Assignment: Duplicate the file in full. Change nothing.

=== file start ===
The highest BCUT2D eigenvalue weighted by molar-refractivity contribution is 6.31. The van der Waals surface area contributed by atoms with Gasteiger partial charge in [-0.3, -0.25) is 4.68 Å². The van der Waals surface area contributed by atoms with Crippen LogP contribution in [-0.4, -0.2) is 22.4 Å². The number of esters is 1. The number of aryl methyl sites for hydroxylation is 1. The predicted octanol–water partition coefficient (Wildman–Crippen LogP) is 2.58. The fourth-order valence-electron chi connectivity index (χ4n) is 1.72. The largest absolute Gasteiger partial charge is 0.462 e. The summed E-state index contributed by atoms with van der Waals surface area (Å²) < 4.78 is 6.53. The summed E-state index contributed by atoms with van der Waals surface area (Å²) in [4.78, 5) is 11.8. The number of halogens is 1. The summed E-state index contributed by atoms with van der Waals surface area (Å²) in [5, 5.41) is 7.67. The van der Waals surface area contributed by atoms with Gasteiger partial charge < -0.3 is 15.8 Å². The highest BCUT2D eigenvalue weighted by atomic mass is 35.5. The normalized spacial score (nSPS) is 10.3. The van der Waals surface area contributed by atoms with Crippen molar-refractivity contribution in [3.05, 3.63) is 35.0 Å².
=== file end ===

The highest BCUT2D eigenvalue weighted by molar-refractivity contribution is 6.31. The van der Waals surface area contributed by atoms with Gasteiger partial charge in [-0.3, -0.25) is 4.68 Å². The van der Waals surface area contributed by atoms with Crippen LogP contribution in [-0.4, -0.2) is 22.4 Å². The number of esters is 1. The number of aryl methyl sites for hydroxylation is 1. The predicted octanol–water partition coefficient (Wildman–Crippen LogP) is 2.58. The fourth-order valence-electron chi connectivity index (χ4n) is 1.72. The largest absolute Gasteiger partial charge is 0.462 e. The summed E-state index contributed by atoms with van der Waals surface area (Å²) < 4.78 is 6.53. The summed E-state index contributed by atoms with van der Waals surface area (Å²) in [4.78, 5) is 11.8. The number of halogens is 1. The summed E-state index contributed by atoms with van der Waals surface area (Å²) in [5, 5.41) is 7.67. The van der Waals surface area contributed by atoms with Gasteiger partial charge < -0.3 is 15.8 Å². The highest BCUT2D eigenvalue weighted by atomic mass is 35.5. The normalized spacial score (nSPS) is 10.3. The van der Waals surface area contributed by atoms with Crippen molar-refractivity contribution in [3.05, 3.63) is 35.0 Å².